In 1894, the Eberhard Faber Company dissolved its agency with A.W. Faber in Germany. A point of contention between the two companies—one that would see twelve years’ worth of lawsuits fought in New York and Bavarian courts—was the use of “E. Faber” as the label on their products. A.W. Faber felt that it promoted confusion between what were now two competing companies.
Around 1893, Eberhard Faber II (son of Johann Eberhard Faber, who died in 1879) began manufacturing pencils under the name “Graphite Pencil Company.”
The E. Faber Company began manufacturing pencils as early as 1861 while they were still an agency for A.W. Faber. However the pencils they produced were “of the inexpensive sort”; they continued to import high-quality goods from A.W. Faber in Germany.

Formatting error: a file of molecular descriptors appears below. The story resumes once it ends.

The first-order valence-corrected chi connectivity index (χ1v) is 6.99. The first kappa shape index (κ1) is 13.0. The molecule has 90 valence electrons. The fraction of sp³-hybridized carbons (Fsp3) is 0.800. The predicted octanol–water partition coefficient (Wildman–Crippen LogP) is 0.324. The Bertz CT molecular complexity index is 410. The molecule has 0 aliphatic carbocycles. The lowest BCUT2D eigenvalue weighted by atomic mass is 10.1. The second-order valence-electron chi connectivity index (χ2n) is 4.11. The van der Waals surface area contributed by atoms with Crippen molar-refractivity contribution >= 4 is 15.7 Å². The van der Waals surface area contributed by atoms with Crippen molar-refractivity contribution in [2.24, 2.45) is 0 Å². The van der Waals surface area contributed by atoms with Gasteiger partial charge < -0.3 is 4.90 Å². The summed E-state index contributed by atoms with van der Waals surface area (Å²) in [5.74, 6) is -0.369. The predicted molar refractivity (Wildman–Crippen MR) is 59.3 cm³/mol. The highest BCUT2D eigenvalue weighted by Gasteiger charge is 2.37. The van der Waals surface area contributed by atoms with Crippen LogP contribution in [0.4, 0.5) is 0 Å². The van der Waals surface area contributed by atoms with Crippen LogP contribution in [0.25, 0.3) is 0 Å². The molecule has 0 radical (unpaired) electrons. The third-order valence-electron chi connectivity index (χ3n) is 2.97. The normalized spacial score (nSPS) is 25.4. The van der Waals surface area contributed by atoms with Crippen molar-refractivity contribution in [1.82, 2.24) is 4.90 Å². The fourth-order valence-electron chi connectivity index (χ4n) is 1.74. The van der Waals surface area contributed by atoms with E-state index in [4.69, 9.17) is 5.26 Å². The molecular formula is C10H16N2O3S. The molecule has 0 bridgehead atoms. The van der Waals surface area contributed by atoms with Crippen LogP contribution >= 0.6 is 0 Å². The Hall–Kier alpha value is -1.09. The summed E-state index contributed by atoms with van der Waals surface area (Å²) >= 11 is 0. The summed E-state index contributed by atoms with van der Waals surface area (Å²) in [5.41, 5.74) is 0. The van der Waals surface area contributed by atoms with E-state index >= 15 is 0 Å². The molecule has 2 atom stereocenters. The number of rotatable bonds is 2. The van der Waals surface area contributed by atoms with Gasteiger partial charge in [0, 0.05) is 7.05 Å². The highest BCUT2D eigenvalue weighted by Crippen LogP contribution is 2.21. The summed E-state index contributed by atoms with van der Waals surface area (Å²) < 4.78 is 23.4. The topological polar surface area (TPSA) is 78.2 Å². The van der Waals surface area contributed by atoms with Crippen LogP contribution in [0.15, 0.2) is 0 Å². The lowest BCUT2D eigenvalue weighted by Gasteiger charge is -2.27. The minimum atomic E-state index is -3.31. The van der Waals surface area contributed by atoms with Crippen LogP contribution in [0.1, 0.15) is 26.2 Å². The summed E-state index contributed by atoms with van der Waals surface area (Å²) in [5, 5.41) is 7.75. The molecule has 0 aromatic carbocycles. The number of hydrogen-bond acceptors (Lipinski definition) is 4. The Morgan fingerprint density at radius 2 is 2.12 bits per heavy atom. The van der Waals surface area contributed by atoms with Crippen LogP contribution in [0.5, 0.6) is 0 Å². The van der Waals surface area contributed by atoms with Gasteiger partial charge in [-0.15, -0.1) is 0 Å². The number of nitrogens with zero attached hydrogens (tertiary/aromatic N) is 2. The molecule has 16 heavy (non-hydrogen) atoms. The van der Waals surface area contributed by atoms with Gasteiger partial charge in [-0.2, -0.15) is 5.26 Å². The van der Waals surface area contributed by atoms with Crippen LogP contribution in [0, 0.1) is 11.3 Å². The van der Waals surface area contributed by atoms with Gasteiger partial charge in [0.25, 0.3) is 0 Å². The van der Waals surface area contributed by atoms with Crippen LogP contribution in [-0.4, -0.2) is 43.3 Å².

It seems like the Graphite Pencil Company was created in part as an attempt to sidestep the lawsuit, but without the equity of the Faber name, it was just another in a sea of burgeoning American pencil companies.
A.W. Faber would go on to win the lawsuit, only for it to be reversed on appeal. It was all moot, however, as the E. Faber Company began labeling their products with the full name “Eberhard Faber” before the first decision was handed down by the court.